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Candidate, party chief visit local GOP women
Steve Tarvin, 9th District Republican candidate for Congress - photo by Jennifer Sami
Steve Tarvin spoke to Republicans with a clear message: take the politicians out of Congress and replace them with moral businessmen.

“The difference between me and the other people in this race — they think it and I’ve lived it,” said Tarvin, a 9th District Republican candidate for Congress.

“If you want to make this about politics, I’m not your man ... this can no longer be about politics. It’s got to be about the future of America.”

Tarvin, a Chickamauga resident and city councilman, spoke during the Republican Women of Forsyth County meeting Tuesday, which also featured Sue Everhart, chairwoman of the Georgia Republican Party.

As the first woman elected to that position, Everhart said she didn’t want to lose any party candidates to Democrats under her watch.

Specifically, Everhart said the party has to align against Democratic gubernatorial hopeful Roy Barnes.

Because there are several Republicans vying against each other in the primary election for governor, Everhart said there likely will be a runoff.

“They’re going to come out of that runoff beat up and bloody and broke,” she said. “We’re going to have a bus ready to go and rallies set up all over the state and they’re not going to get to go home and take a vacation ... they’re going to get on that bus on Wednesday morning and we’re going to tour the state.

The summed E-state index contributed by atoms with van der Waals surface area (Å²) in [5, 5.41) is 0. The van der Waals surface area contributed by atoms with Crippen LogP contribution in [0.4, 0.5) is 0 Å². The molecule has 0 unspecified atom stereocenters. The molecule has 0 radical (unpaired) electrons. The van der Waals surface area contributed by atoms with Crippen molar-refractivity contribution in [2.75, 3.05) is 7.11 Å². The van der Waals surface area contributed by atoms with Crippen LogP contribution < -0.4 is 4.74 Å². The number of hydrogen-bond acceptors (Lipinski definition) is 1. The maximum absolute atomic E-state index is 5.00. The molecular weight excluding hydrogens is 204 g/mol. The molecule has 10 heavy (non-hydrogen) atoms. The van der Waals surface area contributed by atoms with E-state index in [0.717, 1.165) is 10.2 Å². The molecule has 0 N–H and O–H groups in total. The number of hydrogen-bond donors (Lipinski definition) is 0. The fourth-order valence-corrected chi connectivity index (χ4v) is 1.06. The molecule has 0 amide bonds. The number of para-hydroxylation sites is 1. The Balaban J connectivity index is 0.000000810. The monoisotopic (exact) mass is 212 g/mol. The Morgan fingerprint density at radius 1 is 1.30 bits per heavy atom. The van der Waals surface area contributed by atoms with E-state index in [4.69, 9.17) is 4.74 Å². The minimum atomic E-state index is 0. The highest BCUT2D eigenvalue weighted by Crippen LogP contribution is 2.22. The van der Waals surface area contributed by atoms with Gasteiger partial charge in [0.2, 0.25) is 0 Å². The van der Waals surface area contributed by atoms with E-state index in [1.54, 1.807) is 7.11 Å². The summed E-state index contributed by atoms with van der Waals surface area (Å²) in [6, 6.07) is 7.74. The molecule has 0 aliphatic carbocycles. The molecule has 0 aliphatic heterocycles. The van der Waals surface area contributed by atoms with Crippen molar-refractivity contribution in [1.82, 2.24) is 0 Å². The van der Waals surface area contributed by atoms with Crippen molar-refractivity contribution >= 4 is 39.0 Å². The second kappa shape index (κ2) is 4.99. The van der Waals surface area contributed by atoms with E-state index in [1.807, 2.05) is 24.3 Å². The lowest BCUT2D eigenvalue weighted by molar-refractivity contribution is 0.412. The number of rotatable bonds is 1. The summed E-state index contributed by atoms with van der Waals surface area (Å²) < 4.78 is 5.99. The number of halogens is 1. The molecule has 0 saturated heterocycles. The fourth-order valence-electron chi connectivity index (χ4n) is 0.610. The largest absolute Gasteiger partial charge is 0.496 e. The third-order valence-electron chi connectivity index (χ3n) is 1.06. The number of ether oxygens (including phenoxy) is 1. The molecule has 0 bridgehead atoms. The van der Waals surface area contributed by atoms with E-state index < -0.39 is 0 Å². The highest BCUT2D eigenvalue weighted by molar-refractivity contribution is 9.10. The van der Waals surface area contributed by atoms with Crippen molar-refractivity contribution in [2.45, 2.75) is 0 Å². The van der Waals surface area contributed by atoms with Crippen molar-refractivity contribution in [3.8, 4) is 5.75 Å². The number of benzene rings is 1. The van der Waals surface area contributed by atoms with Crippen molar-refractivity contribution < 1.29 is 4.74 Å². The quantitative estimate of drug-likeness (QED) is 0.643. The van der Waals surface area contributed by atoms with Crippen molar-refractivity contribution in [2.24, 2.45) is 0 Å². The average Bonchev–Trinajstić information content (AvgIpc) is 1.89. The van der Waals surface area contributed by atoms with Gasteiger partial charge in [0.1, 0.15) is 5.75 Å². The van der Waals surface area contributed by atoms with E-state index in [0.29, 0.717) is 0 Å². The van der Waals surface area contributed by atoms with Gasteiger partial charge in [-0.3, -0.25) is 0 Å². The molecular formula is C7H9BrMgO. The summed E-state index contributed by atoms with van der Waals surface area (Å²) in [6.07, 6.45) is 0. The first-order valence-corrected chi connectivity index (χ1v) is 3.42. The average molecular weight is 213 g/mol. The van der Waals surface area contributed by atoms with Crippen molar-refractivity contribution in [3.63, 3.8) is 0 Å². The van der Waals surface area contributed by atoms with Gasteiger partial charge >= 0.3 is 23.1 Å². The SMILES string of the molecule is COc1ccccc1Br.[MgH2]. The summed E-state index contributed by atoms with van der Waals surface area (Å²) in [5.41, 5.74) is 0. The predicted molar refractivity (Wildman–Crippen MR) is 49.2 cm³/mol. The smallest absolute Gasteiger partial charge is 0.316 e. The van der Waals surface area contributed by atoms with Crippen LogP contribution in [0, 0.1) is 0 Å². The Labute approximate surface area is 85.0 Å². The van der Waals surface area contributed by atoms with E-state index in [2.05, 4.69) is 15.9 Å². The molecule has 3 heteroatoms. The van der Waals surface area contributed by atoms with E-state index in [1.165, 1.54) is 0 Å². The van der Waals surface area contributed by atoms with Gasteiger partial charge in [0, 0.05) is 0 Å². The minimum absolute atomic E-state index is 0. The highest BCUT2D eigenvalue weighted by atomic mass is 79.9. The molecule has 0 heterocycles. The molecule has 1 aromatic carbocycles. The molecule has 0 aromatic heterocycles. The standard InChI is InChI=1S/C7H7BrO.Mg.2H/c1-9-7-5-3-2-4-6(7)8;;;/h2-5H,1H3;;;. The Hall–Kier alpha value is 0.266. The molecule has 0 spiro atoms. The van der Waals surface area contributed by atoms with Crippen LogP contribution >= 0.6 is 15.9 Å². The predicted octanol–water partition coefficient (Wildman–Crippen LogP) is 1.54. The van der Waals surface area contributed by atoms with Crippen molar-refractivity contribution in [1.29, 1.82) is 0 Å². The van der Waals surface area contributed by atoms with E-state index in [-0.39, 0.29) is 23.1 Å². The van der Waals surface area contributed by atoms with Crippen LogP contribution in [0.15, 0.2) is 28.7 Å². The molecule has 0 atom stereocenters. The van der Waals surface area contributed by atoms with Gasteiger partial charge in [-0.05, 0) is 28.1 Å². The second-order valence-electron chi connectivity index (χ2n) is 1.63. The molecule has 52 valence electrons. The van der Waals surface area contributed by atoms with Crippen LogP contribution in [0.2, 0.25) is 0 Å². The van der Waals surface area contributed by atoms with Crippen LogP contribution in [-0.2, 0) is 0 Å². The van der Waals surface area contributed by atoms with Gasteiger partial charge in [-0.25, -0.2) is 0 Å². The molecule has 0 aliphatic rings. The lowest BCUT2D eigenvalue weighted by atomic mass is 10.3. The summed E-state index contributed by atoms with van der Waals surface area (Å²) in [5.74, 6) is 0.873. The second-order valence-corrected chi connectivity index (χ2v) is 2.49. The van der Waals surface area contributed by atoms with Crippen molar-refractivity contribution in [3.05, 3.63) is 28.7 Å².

“We will only have six weeks from the runoff to early voting. That is not enough time to clean up what they’ve already been damaged by their opponents.”

Everhart also updated the group on changes in grassroots efforts. Those include social media profiles, a new Web site and video studio, which can be used to make recordings for any Republican candidates, several of whom attended or were represented at Tuesday’s meeting.

The 9th Congressional District stretches across North Georgia and includes much of Forsyth County.

The post is being vacated by Republican Nathan Deal, who is running for governor.

Tarvin spoke about his experience in the textile industry of northwest Georgia. He said he became president of a $15 million company by age 34.

He still serves in that capacity at Crystal Springs Print Works, where he said his son and daughter would take over if he is elected to serve.

He said his business experience gives him the edge in a race against several other candidates.

“These people in this race will not out-business me, they won’t outthink me, they won’t out problem solve me,” he said. “There’s nobody in this race that’s more ethical than I am or more honest than I am. They may have a better vocabulary and they may be more formally educated, but I’m the man for this job.

“We need business people in Washington. There is a clear-cut choice in this race now. I am the best qualified man in this race, for this year, for this time, to go to  Washington and do what needs to be done.”